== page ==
Monday, May 2, 2016

Better late than later! Here's the annotated Boswell bestseller lists for the week ending April 30, 2016

A little late, but no less exciting! Here are this past week's Boswell bestsellers.

Hardcover Fiction:
1. The Excellent Lombards, by Jane Hamilton
2. Eligible, by Curtis Sittenfeld
3. Extreme Prey, by John Sandford
4. The Little Red Chairs, by Edna O'Brien
5. My Struggle, volume 5, by Karl Ove Knausgaard
6. The Girl on the Train, by Paula Hawkins
7. The Yid, by Paul Goldberg (event 6/6, 7 pm, at Boswell)
8. The Nightingale, by Kristin Hannah
9. All the Light We Cannot See, by Anthony Doerr
10. North Water, by Ian McGuire

We had a wonderful afternoon with Jane Hamilton, thought the official event book sales will not show up till next week. Connie Ogle reviewed the book in The Miami Herald: "The Excellent Lombards is Hamilton’s seventh book, and though it is funny and heartbreaking, colored with a palpable wistfulness, it feels lighter than some of her earlier works" but by lighter, I do not thinkk she might that it was any less wonderful a story. She continues, noting that "for all its simplicity, The Excellent Lombards is deeply affecting, a moving elegy for an idyllic way of life that’s slipping away as development and technology encroach and children grow up and away from rural pleasures."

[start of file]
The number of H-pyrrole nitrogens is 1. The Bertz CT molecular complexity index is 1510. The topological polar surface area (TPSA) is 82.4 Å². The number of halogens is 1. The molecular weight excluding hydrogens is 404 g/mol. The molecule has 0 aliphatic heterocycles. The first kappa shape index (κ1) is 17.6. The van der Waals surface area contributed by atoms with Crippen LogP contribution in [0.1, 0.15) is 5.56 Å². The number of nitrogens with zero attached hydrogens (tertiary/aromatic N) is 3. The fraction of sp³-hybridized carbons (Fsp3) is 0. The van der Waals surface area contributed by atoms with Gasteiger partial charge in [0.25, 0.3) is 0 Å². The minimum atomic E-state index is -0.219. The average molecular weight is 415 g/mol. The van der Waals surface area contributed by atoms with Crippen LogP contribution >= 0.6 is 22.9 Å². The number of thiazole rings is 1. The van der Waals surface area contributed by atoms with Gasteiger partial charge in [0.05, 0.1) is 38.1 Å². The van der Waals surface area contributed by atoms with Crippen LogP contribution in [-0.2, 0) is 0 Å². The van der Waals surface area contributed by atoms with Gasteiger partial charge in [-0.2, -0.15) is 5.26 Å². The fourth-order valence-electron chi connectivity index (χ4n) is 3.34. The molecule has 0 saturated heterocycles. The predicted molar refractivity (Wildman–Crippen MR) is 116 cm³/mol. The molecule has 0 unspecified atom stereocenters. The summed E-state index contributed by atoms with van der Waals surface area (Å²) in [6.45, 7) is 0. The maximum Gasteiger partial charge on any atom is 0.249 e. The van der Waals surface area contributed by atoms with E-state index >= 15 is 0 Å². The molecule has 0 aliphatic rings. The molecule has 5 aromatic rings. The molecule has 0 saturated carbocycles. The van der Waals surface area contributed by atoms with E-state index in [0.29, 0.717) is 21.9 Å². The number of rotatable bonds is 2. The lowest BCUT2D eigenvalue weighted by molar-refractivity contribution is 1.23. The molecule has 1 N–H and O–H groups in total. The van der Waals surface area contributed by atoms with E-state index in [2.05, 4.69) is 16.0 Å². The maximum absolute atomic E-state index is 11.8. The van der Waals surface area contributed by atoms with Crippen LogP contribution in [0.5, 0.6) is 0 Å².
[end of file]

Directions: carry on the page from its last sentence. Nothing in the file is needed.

Hardcover Nonfiction:
1. Fierce Optimism, by Leeza Gibbons
2. The Startup Checklist, by David Rose
3. Evicted, by Matthew Desmond
4. Milwaukee: City of Neighborhoods, by John Gurda
5. You're Never Weird on the Internet (Almost), by Felicia Day
6. Deep South, by Sally Mann
7. Between the World and Me, by Ta-Nehisi Coates
8. Le'ts Explore Diabetes with Owls, by David Sedaris
9. When Breath Becomes Air, by Paul Kalanithi
10. Illustrated Compendium of Amazing Animal Facts, by Maja Safstram

Chalk up another success for the impulse table. The Illustrated Compendium of Amazing Animal Facts is not a groundbreaker in terms of concept, but it's the wonderful drawings by Swedish artist Maja Safstram that set it apart. But it never hurts to know that sea horses are the slowest fish and travel in pairs. Visit the website.

Paperback Fiction:
1. The Dream Lover, by Elizabeth Berg
2. Even in Paradise, by Elizabeth Nunez
3. The Turner House, by Angela Flournoy
4. The Little Paris Bookshop, by Nina George
5. A Man Called Ove, by Fredrik Backman (event 5/14, 2 pm, at Boswell)
6. The Readers of Broken Wheel Recommend, by Katarina Bivald (event 5/19, 7 pm, at Boswell)
7. Squirrel Seeks Chipmunk, by David Sedaris
8. Children Playing Before a Statue of Hercules, edited by David Sedaris
9. My Grandmother Asked Me to Tell You She's Sorry, by Fredrik Backman
10. My Brilliant Friend, by Elena Ferrante